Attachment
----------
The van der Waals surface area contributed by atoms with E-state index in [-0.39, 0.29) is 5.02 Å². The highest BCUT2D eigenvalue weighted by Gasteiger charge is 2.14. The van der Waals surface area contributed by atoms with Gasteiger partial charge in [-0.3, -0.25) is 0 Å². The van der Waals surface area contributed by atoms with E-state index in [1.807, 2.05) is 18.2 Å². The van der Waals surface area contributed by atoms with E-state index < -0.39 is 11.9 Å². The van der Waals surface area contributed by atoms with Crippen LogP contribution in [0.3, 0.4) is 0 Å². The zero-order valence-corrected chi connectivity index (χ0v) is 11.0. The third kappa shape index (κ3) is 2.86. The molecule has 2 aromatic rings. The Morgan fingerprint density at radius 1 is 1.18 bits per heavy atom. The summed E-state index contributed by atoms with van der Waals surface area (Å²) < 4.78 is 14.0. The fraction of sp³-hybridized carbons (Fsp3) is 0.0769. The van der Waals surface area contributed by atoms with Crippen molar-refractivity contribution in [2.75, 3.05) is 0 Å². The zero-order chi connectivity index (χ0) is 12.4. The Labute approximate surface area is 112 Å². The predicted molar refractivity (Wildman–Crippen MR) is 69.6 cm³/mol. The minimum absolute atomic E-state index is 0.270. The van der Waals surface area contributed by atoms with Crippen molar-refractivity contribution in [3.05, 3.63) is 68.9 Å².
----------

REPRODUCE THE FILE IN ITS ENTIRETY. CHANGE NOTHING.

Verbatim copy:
The van der Waals surface area contributed by atoms with E-state index in [-0.39, 0.29) is 5.02 Å². The highest BCUT2D eigenvalue weighted by Gasteiger charge is 2.14. The van der Waals surface area contributed by atoms with Gasteiger partial charge in [-0.3, -0.25) is 0 Å². The van der Waals surface area contributed by atoms with E-state index in [1.807, 2.05) is 18.2 Å². The van der Waals surface area contributed by atoms with E-state index < -0.39 is 11.9 Å². The van der Waals surface area contributed by atoms with Crippen LogP contribution in [0.3, 0.4) is 0 Å². The zero-order valence-corrected chi connectivity index (χ0v) is 11.0. The third kappa shape index (κ3) is 2.86. The molecule has 2 aromatic rings. The Morgan fingerprint density at radius 1 is 1.18 bits per heavy atom. The summed E-state index contributed by atoms with van der Waals surface area (Å²) < 4.78 is 14.0. The fraction of sp³-hybridized carbons (Fsp3) is 0.0769. The van der Waals surface area contributed by atoms with Crippen molar-refractivity contribution in [2.75, 3.05) is 0 Å². The zero-order chi connectivity index (χ0) is 12.4. The Labute approximate surface area is 112 Å². The predicted molar refractivity (Wildman–Crippen MR) is 69.6 cm³/mol. The minimum absolute atomic E-state index is 0.270. The van der Waals surface area contributed by atoms with Crippen molar-refractivity contribution in [3.05, 3.63) is 68.9 Å².